A Taste of the Sunny Mediterranean
For some of us, the Mediterranean Diet is a health buzz phrase. For a few decades now, experts have agreed that the countries of southern Europe and northern Africa give us the pattern for an ideal way to eat.
A diet rich in beans, whole grains, fruits, vegetables, olive oil, and an occasional glass of wine has been shown to support heart health, weight management, and much more. But for people like my husband, Andy, it's just how Mom and Dad have always cooked. Mediterranean food tastes like home.
Never Lost the Healthy Taste of the Homeland
My in-laws were Greek immigrants, and they never lost the healthy tastes of their homeland. Yiayia always baked her own bread and made filo dough from scratch to encase delicious spinach pies. Papou liked to grill a whole lamb for big family parties, and every summer his garden patch yielded fresh veggies to eat raw in Greek salad. They both collected wild greens to make the traditional Greek horta, a health-boosting blend of wild herbs and greens — Papou would literally pull the car to the shoulder of the highway if he saw a particularly promising patch to harvest.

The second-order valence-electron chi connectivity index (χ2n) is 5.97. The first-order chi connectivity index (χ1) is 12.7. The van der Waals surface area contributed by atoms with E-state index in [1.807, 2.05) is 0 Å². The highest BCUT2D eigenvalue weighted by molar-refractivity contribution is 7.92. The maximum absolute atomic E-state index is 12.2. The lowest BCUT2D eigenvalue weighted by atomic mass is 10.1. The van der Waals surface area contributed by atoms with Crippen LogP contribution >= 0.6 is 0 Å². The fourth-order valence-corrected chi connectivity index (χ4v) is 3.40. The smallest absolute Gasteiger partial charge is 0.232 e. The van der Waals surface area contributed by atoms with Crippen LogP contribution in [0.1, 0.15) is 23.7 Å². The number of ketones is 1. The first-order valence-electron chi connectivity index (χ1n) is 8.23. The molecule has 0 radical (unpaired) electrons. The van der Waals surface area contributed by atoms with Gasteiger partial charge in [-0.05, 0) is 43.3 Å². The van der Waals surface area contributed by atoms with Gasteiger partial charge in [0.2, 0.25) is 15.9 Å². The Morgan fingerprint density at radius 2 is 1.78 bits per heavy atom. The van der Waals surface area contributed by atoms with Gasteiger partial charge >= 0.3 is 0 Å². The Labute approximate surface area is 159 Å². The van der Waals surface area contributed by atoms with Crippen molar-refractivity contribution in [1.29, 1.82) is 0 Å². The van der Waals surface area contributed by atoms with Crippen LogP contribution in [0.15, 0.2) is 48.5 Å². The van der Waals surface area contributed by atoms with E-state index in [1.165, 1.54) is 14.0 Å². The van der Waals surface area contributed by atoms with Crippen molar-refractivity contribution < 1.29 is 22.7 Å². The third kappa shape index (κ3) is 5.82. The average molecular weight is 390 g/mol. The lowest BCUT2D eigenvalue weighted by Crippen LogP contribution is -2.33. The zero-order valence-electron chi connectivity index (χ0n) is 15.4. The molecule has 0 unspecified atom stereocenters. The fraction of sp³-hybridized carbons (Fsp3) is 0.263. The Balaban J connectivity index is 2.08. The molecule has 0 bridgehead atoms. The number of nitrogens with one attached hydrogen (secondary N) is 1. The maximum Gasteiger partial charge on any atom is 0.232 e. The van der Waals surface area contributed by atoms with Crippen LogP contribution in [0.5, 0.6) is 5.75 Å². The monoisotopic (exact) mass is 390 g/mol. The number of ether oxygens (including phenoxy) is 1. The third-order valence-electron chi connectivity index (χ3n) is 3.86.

Papou would literally pull the car to the shoulder of the highway if he saw a particularly promising patch of wild greens to harvest.
We don't gather greens by the roadside in our family, but Andy does retain a lot of the traditions and tastes he grew up with. He puts feta cheese in his scrambled eggs, seasons everything with oregano, and enjoys a good mezedes plate (a spread of traditional Greek appetizers to nibble — they might include stuffed grape leaves, marinated fresh sardines, or dried giant lima beans stewed in tomato sauce). And he still makes his mother's Lemon Chicken Orzo Soup several times every winter. This savory lemon soup full of tender orzo pasta is based on a broth of long-cooked chicken thickened with egg. This soup lends itself to endless variations — you can try it with spinach swirled through, or replace the orzo with rice.
Immigrants like my in-laws have always learned to adapt the foods of their new homelands into their traditional cuisine, and avocado is a perfect example. The “alligator pear” is a New World fruit, but it fits perfectly into the healthful, sunny Mediterranean pantry. Add it to the traditional hummus dip — popular throughout Greece, Turkey, and the Near East — for an easy and delicious lunch or appetizer with an added boost of heart-healthy monounsaturated fat.
Or try mashing it and spreading it on bread as the base of a new American classic — Salmon Avocado Toast, which is topped off with tasty and nutritious salmon and red onion for an elegant nibble. Yiayia never heard of such a thing, but I think she would have approved. Opa!